Shalom Parents and Students!
This week, our second overnight took place in the beautiful north, where more than 200 students traveled to Beit She’an Valley and Gilboa Mountain. We hiked and got to know each other a little better. Curious enough? We got you; scroll down to see what we have been up to
This week’s Parashat Ha’shavua is Parshat Vayeitzei, brought to you by our Jewish Life Coordinator, Rabbi Liad:
“In this week’s Torah portion, Yaakov flees from his brother Esav who intends to kill Yaakov for taking his firstborn blessings. Yaakov arrives in the land of Charan and immediately falls head over heels in love with Rachel. He makes an agreement with her father to take her as a wife. Unfortunately, when darkness comes, and after a few Lchaims, Yaakov is not able to recognize that Rachel has switched places with her sister Leah. Yaakov has been tricked into marrying the wrong sister!
Some Jewish sages cite this event to explain the Bedeken, or veiling ceremony, at Jewish weddings. However, that seems rather bizarre. Wouldn’t it make more sense for us to have the custom to unveil the bride in order to prevent the error from ever occurring again as opposed to this custom of veiling her?
Perhaps there is something deeper that the Jewish tradition wishes to tell us. Rachel is described as a beautiful woman in the Torah. In contrast, Leah is described as having weary eyes from crying so much. When the groom looks at the bride, he sees his Rachel. It is her special day and she looks perfect; as beautiful as ever. However, he then veils her and in so doing makes a powerful statement. The groom is vowing to not only commit himself to the pleasing aspects of his soon-to-be wife; what we call the Rachel side of her. The groom is vowing in addition to love all the broken aspects that he has yet to discover but lie beneath the surface of his bride; the Leah aspects of her.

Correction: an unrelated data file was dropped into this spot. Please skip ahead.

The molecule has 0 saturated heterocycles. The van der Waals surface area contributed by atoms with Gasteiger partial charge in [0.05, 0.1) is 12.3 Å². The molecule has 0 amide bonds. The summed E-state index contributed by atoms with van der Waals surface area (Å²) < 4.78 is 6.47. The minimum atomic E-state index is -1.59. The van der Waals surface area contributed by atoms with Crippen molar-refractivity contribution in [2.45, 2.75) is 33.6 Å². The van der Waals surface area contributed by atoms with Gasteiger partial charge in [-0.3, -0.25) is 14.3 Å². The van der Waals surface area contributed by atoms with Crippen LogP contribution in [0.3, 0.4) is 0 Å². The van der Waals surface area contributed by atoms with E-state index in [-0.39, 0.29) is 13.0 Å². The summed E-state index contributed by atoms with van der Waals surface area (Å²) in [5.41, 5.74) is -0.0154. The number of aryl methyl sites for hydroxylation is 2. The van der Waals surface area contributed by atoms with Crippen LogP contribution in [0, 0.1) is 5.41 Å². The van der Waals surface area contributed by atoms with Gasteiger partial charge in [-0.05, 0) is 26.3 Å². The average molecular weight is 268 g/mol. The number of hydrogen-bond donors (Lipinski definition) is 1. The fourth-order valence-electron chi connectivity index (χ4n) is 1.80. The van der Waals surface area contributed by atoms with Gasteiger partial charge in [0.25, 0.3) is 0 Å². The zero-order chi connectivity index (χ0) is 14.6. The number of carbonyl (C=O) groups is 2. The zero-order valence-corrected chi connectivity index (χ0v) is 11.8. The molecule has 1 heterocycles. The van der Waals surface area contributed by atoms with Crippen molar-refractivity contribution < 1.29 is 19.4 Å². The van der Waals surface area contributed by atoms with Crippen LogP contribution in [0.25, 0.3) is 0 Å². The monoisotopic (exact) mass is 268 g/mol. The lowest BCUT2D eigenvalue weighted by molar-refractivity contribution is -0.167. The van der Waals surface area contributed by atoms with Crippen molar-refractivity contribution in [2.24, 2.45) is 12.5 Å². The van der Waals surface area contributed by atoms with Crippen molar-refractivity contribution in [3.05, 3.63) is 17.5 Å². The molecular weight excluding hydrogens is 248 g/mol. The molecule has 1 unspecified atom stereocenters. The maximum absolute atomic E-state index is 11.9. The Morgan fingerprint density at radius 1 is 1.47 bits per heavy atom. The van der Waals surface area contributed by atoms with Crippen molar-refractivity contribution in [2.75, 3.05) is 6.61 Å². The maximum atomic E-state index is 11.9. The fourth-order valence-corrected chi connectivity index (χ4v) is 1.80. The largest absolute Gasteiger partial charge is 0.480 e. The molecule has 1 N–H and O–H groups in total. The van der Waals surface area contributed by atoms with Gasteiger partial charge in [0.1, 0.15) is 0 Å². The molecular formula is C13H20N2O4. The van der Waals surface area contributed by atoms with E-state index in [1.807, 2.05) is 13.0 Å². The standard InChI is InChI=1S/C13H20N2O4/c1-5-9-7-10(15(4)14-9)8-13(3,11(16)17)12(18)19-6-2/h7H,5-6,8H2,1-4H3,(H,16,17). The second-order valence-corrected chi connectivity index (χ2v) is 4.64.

The same is true for all people. We tend to see the highlight reel of others’ lives on social media with beautiful, filtered images. We must remember that this is just one side of the person. Underneath we all have our Leah side too with traumas and insecurities that we are working on. The Talmud says every person is an entire world. When we encounter another person, we must recognize that this encounter is not without reason. It is the work of Divine providence. By sharing a smile and a kind word with them, we are involved in Tikkun Olam; fixing the world.”
Have a great weekend,